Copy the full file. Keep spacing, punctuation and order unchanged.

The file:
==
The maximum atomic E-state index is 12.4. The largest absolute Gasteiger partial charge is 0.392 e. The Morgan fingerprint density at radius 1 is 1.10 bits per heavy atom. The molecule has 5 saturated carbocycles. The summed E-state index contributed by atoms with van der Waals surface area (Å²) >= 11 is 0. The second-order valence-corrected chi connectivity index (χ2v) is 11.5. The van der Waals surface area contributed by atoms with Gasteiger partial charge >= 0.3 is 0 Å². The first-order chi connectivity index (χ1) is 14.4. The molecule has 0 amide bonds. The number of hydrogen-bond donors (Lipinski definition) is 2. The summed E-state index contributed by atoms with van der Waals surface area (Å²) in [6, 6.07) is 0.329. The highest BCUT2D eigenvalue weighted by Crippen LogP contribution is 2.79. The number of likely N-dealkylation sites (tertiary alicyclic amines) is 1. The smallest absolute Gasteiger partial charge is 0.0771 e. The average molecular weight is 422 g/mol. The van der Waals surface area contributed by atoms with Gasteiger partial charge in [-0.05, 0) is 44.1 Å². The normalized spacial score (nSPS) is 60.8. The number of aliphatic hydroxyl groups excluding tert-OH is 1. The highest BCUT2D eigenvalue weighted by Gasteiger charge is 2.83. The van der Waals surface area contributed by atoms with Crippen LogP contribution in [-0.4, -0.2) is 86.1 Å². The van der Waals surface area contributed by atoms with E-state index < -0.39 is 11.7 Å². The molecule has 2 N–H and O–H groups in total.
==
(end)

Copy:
The maximum atomic E-state index is 12.4. The largest absolute Gasteiger partial charge is 0.392 e. The Morgan fingerprint density at radius 1 is 1.10 bits per heavy atom. The molecule has 5 saturated carbocycles. The summed E-state index contributed by atoms with van der Waals surface area (Å²) >= 11 is 0. The second-order valence-corrected chi connectivity index (χ2v) is 11.5. The van der Waals surface area contributed by atoms with Gasteiger partial charge >= 0.3 is 0 Å². The first-order chi connectivity index (χ1) is 14.4. The molecule has 0 amide bonds. The number of hydrogen-bond donors (Lipinski definition) is 2. The summed E-state index contributed by atoms with van der Waals surface area (Å²) in [6, 6.07) is 0.329. The highest BCUT2D eigenvalue weighted by Crippen LogP contribution is 2.79. The number of likely N-dealkylation sites (tertiary alicyclic amines) is 1. The smallest absolute Gasteiger partial charge is 0.0771 e. The average molecular weight is 422 g/mol. The van der Waals surface area contributed by atoms with Gasteiger partial charge in [-0.05, 0) is 44.1 Å². The normalized spacial score (nSPS) is 60.8. The number of aliphatic hydroxyl groups excluding tert-OH is 1. The highest BCUT2D eigenvalue weighted by Gasteiger charge is 2.83. The van der Waals surface area contributed by atoms with Crippen LogP contribution in [-0.4, -0.2) is 86.1 Å². The van der Waals surface area contributed by atoms with E-state index < -0.39 is 11.7 Å². The molecule has 2 N–H and O–H groups in total.